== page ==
Communication and planning are the keys to safe, allergy-free holiday celebrations.
Food allergies can be a challenge at family gatherings and holiday celebrations. Potential allergens are in many of our traditional holiday foods and even in seasonal decorations. Communication and planning are the keys to safe celebrations so read through the following tips and enjoy a safe and joyful holiday season.
The dreaded candy dish
If your child is young, teach him or her that they are never to help themselves from a candy dish without your approval. My son bit into a candy that he thought was safe, only to find out it was filled with peanut butter. Surprisingly, even candy canes can contain unexpected ingredients like milk or traces of nuts. Better to bring your own safe stash of candy to pass out as needed.
The even more dreaded nut bowl. If you see one, even in a good friends home, don't be offended. There are a million things to do to prepare for the holidays and if someone has always set out a bowl of nuts, they may have purchased them on autopilot or even gotten them as a gift. If you have a small one toddling around, ask if you can set them up high somewhere out of the little ones reach. Nuts are a choking hazard for little ones anyway.
When the dinner bell rings, it's too late to arrange a safe meal for your child. Make sure that you call ahead and ask your hostess if you can bring a safe dish to share. If the hostess is a friend, you might ask her to save labels from various foods or ingredients so that you can decide if a food is safe for your child. And ask to serve your child first before the utensils are cross-contaminated.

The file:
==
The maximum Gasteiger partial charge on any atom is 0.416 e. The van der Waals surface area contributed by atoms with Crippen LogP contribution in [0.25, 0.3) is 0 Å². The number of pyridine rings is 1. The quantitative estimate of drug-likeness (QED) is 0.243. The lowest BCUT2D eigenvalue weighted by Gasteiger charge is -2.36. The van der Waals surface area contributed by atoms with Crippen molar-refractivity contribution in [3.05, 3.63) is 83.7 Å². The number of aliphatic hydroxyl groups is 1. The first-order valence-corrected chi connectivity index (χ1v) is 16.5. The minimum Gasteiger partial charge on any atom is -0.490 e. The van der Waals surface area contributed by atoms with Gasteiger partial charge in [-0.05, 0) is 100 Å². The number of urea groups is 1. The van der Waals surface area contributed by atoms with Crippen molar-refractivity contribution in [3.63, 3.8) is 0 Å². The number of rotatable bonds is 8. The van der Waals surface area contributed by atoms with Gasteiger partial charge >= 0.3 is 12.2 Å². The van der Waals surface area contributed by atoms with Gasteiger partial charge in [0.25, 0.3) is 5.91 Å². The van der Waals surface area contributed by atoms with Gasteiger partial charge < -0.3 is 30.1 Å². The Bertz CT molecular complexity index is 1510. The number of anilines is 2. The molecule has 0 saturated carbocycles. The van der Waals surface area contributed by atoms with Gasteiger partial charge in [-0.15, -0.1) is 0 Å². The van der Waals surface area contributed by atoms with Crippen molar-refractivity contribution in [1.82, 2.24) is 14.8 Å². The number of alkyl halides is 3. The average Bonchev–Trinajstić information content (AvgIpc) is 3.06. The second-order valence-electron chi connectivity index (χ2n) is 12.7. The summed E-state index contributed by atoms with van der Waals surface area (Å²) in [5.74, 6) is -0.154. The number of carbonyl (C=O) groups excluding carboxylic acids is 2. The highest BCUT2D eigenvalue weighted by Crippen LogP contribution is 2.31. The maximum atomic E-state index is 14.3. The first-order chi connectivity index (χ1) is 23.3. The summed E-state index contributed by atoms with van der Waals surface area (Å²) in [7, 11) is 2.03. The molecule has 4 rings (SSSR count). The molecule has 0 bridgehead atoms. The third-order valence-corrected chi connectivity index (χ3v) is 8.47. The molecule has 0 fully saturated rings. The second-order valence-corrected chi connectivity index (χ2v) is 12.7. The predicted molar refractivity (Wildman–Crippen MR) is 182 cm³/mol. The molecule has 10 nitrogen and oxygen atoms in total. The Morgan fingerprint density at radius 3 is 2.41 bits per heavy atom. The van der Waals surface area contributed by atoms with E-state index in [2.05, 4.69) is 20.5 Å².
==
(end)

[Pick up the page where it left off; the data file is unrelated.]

Desserts in particular are high risk foods as they are often cross contaminated (think spatulas, mixing bowls) and most contain some of the major allergens. Bring a special dessert to share so that your child is included. To most kids, the desserts are the most important part of the meal.
Gimme a break!
At a bustling holiday party, it's always a good idea to tag team with your spouse or trusted friend. You follow around your toddler for an hour and then it's his turn.
If you're a fan of "real" Christmas trees, be aware that these trees may contain mold and pollen. Your best bet is to cut down a live tree (Douglas Fir or Scotch Pine are safe bets) and then rinse it off completely before bringing it into your home. You might also want to limit the amount of time that you keep it in your home.
Let it faux
If you choose an artificial tree (as we do) you should take care to store in an airtight bag to keep it free from dust and mold throughout the year.
Scented candles and fireplaces can be asthma triggers. Try flameless candles; they're beautiful, less messy and are a safe and clean alternative even around children.
ACE - Just in case!
And last but certainly not least, teach your child to be an ACE and Always Carry Epi! (epinephrine aka an Epi-Pen or Twinject autoinjector) Accidents are never planned. And in the rare event that you would actually need epinephrine, you will be very grateful to have it!
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